Some people, especially my students, ask me how they would know if they are truly in love. My short and immediate answer would always be, “When you and your partner have become better persons.” In Filipino I ask them, “Mas nagiging mabuting tao ka ba sa relasyon mo ngayon?” I guess this is the true essence of love, at least for me. It makes the other person a better version of herself/himself. However, if the partner becomes worst, destructive, damaging, and disorganized because of the relationship, then I guess this is not love; it is mere infatuation. If you are in love, you are a-live (the word “live” when spelled backwards is “evil”). Opposite to love is death, i.e., death of your human potentials, death of your dreams and aspirations, death of your aliveness as a person. Thus, any kind of abuse in the relationship is regarded as death to the human spirit.
I know that the typical answer of people when asked about love is that love is giving, i.e., giving of oneself without any conditions. I agree with this but not totally because I believe that love is judicious giving! Judicious means that we need to judge or discern carefully whether our giving really results in the betterment of our beloved. Just merely giving to the caprices and whims of our beloved may be detrimental to her maturity or to her growth as a human person. Sometimes withholding our giving may be the best gift to her so she can further explore and expand her possibilities towards maturity, self-realization, and self-integration. A father, for example, who decides not to accompany her daughter to enroll in college (even if he has the time) has provided her daughter the life skill of managing her academic life. A girlfriend, for instance, who does not make a literary essay for her boyfriend in his English subject allows her boyfriend to develop his literary skills and organization. And an elder sister who does not do the assignments of her younger siblings (but instead teaches them how to do their school homework), imparts sense of independence and responsibility to her siblings.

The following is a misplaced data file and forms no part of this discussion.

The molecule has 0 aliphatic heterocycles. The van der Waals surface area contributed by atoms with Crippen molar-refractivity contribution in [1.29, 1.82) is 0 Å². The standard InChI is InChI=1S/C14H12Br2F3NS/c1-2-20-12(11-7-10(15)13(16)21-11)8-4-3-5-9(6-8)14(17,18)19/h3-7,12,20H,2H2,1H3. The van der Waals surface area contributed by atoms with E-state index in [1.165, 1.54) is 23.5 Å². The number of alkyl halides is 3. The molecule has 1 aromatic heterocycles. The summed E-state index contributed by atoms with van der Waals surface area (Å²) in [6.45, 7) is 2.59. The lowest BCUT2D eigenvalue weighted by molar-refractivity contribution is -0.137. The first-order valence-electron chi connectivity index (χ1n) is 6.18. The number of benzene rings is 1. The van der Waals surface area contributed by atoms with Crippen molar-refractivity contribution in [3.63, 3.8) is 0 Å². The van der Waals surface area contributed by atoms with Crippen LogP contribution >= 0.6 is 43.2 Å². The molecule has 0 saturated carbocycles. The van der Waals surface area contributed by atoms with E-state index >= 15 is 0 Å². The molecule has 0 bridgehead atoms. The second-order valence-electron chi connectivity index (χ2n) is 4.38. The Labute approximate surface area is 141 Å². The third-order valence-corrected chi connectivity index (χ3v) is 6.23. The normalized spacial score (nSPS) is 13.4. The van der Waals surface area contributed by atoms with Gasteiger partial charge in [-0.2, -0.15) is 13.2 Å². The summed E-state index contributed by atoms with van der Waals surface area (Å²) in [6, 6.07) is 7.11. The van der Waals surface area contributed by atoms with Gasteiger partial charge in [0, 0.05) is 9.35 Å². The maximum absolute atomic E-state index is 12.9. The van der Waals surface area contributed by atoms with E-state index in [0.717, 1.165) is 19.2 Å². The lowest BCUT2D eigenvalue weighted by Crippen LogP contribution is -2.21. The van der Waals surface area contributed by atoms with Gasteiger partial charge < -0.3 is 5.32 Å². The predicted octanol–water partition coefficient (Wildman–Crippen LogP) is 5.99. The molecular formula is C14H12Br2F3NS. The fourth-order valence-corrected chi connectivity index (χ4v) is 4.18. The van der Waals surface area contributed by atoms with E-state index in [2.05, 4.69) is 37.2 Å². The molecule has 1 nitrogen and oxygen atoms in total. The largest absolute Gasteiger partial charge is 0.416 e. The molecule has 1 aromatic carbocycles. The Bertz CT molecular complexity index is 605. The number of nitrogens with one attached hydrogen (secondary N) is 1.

Indeed, to love is “to care” for the wellbeing and development of our beloved. We need to support, uphold, and help our beloved in attaining their goals and aspirations in life. But “to care” does not mean to cement dependency. Because if it does, then the beloved would always plead and beg the partner at the slightest threat of abandonment or rejection by saying, “Please do not leave, I cannot leave without you.” Such very needy relationship is not love because it is founded on pity and misfortune. Love requires a strong self-esteem and self-love such that the person continues to thrive even in the absence of a person in her life. But she becomes even more fulfilled and more loving in the presence of her beloved. But even without someone special in her life, she continues to thrive and prosper in all her human dimensions.
So, I do hope that in your present relationships, as we are celebrating the love month of February, you are growing and developing as better persons. You are becoming more mature, more responsible, more emphatic, more loving, more caring, less anxious, more secure, and more sensitive, among others. If not, take stock and reflect on how you can make your relationship more fulfilling and more rewarding. Love begets more love.
So let us be in love everyday with ourselves and with others. Let love embrace and encompass our lives.
Happy Valentine’s Day!
Doc Ron Motilla is a licensed psychologist, and at the same time a certified specialist in clinical psychology. He received his PhD in clinical psychology from the Ateneo de Manila University. He teaches psychology courses, both in the undergraduate and graduate levels, at Miriam College and is also currently the head of the Integrated Lifestyle and Wellness (ILAW) Center of the same school. Doc Ron Motilla is a founding member of the Psychological Empowerment to Resources and Aspirations (PERA), Inc and is also one of the most sought after motivational speakers in the field of psychology.
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